Also, I’ve discovered that the quality of the fabric makes a huge difference in DTG print quality (and, of course, as your book mentions, 100% cotton or other natural fiber is the best). From asking others and searching online resources I’ve determined that ringspun 100% cotton shirts generally work best for DTG, but also that there are other factors that can cause problems even then (e.g., Gilden has a ringspun cotton line, but to make it feel softer they apparently “buff” it or something which causes it to be a little fuzzy and that can seriously impact the print quality as it catches the ink).

    And then there are the other items like cotton canvas bags. I’ve been told that many of them seem to have been treated during manufacturing and develop an unpleasant odor when heat cured. Since one of my main markets is going to be travel agents who specialize is groups, I think bags are going to be big, but I have no idea how to determine which might develop that odor and it seems like that could be a disaster with clients rejecting them. I also know you can print on other substrates (wood, glass, stretched canvas), but finding any information on that is pretty hard. It would be nice if there were some kind of guide (or maybe a chapter in your book) that discusses these topics for new participants in the DTG arena like me… even if they weren’t covered in minute detail.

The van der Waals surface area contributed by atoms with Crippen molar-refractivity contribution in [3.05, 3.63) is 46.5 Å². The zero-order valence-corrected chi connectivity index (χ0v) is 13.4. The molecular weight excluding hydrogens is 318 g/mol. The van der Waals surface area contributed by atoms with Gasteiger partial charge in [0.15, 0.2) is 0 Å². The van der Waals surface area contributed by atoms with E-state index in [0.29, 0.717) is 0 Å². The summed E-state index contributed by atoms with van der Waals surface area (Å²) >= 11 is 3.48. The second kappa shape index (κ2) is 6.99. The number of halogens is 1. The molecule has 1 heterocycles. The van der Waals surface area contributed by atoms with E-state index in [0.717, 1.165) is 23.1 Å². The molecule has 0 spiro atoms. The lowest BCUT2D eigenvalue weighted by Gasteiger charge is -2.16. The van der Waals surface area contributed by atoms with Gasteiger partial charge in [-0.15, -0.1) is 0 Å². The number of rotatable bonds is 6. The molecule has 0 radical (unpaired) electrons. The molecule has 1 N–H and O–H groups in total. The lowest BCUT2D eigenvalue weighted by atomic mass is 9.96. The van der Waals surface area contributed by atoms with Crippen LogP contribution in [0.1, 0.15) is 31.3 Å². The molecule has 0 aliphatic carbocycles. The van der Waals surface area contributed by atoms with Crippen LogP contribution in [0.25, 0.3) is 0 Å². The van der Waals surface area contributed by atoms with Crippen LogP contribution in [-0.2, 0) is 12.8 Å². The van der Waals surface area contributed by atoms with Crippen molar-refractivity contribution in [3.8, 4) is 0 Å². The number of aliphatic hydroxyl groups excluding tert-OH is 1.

In any case, I’m not criticizing your book. I think it was great. Just making suggestions in case you update it or publish a second edition.

    Thank you for listening.

    Carol Dillon
    Dillon Ink, LLC

Leave a Reply

Fill in your details below or click an icon to log in:

WordPress.com Logo

You are commenting using your WordPress.com account. Log Out /  Change )

Twitter picture

You are commenting using your Twitter account. Log Out /  Change )

Facebook photo

You are commenting using your Facebook account. Log Out /  Change )

Connecting to %s